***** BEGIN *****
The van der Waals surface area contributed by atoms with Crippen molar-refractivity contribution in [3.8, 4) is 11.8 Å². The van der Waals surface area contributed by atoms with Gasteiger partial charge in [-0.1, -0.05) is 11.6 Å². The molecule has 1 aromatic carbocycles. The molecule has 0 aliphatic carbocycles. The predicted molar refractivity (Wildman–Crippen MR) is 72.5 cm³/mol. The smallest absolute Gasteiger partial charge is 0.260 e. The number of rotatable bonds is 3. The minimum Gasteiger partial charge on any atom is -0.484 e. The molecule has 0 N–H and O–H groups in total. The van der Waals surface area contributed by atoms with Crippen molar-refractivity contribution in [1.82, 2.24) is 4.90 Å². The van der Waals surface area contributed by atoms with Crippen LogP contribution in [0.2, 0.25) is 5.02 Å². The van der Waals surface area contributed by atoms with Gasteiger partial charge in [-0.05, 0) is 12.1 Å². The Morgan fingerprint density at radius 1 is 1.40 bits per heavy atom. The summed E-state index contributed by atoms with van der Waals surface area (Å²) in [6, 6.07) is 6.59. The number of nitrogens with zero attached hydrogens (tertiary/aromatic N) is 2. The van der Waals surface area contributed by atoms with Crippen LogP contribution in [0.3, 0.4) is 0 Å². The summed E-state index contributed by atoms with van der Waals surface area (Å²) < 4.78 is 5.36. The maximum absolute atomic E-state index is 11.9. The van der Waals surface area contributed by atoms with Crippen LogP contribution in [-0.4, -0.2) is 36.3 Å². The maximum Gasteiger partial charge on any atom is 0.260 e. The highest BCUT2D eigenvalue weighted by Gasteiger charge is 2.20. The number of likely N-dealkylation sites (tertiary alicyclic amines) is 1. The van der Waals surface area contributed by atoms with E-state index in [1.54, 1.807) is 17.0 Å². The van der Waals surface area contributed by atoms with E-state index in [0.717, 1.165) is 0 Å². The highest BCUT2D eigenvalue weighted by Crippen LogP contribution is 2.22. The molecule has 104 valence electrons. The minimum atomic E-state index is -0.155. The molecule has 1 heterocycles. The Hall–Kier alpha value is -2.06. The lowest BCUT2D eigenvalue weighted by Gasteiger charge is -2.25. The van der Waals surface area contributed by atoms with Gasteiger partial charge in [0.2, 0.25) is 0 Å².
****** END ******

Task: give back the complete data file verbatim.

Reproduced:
The van der Waals surface area contributed by atoms with Crippen molar-refractivity contribution in [3.8, 4) is 11.8 Å². The van der Waals surface area contributed by atoms with Gasteiger partial charge in [-0.1, -0.05) is 11.6 Å². The molecule has 1 aromatic carbocycles. The molecule has 0 aliphatic carbocycles. The predicted molar refractivity (Wildman–Crippen MR) is 72.5 cm³/mol. The smallest absolute Gasteiger partial charge is 0.260 e. The number of rotatable bonds is 3. The minimum Gasteiger partial charge on any atom is -0.484 e. The molecule has 0 N–H and O–H groups in total. The van der Waals surface area contributed by atoms with Crippen molar-refractivity contribution in [1.82, 2.24) is 4.90 Å². The van der Waals surface area contributed by atoms with Crippen LogP contribution in [0.2, 0.25) is 5.02 Å². The van der Waals surface area contributed by atoms with Gasteiger partial charge in [-0.05, 0) is 12.1 Å². The Morgan fingerprint density at radius 1 is 1.40 bits per heavy atom. The summed E-state index contributed by atoms with van der Waals surface area (Å²) in [6, 6.07) is 6.59. The number of nitrogens with zero attached hydrogens (tertiary/aromatic N) is 2. The van der Waals surface area contributed by atoms with Crippen LogP contribution in [0.3, 0.4) is 0 Å². The summed E-state index contributed by atoms with van der Waals surface area (Å²) < 4.78 is 5.36. The maximum absolute atomic E-state index is 11.9. The van der Waals surface area contributed by atoms with Crippen LogP contribution in [-0.4, -0.2) is 36.3 Å². The maximum Gasteiger partial charge on any atom is 0.260 e. The highest BCUT2D eigenvalue weighted by Gasteiger charge is 2.20. The number of likely N-dealkylation sites (tertiary alicyclic amines) is 1. The van der Waals surface area contributed by atoms with E-state index in [1.54, 1.807) is 17.0 Å². The van der Waals surface area contributed by atoms with E-state index in [0.717, 1.165) is 0 Å². The highest BCUT2D eigenvalue weighted by Crippen LogP contribution is 2.22. The molecule has 104 valence electrons. The minimum atomic E-state index is -0.155. The molecule has 1 heterocycles. The Hall–Kier alpha value is -2.06. The lowest BCUT2D eigenvalue weighted by Gasteiger charge is -2.25. The van der Waals surface area contributed by atoms with Gasteiger partial charge in [0.2, 0.25) is 0 Å².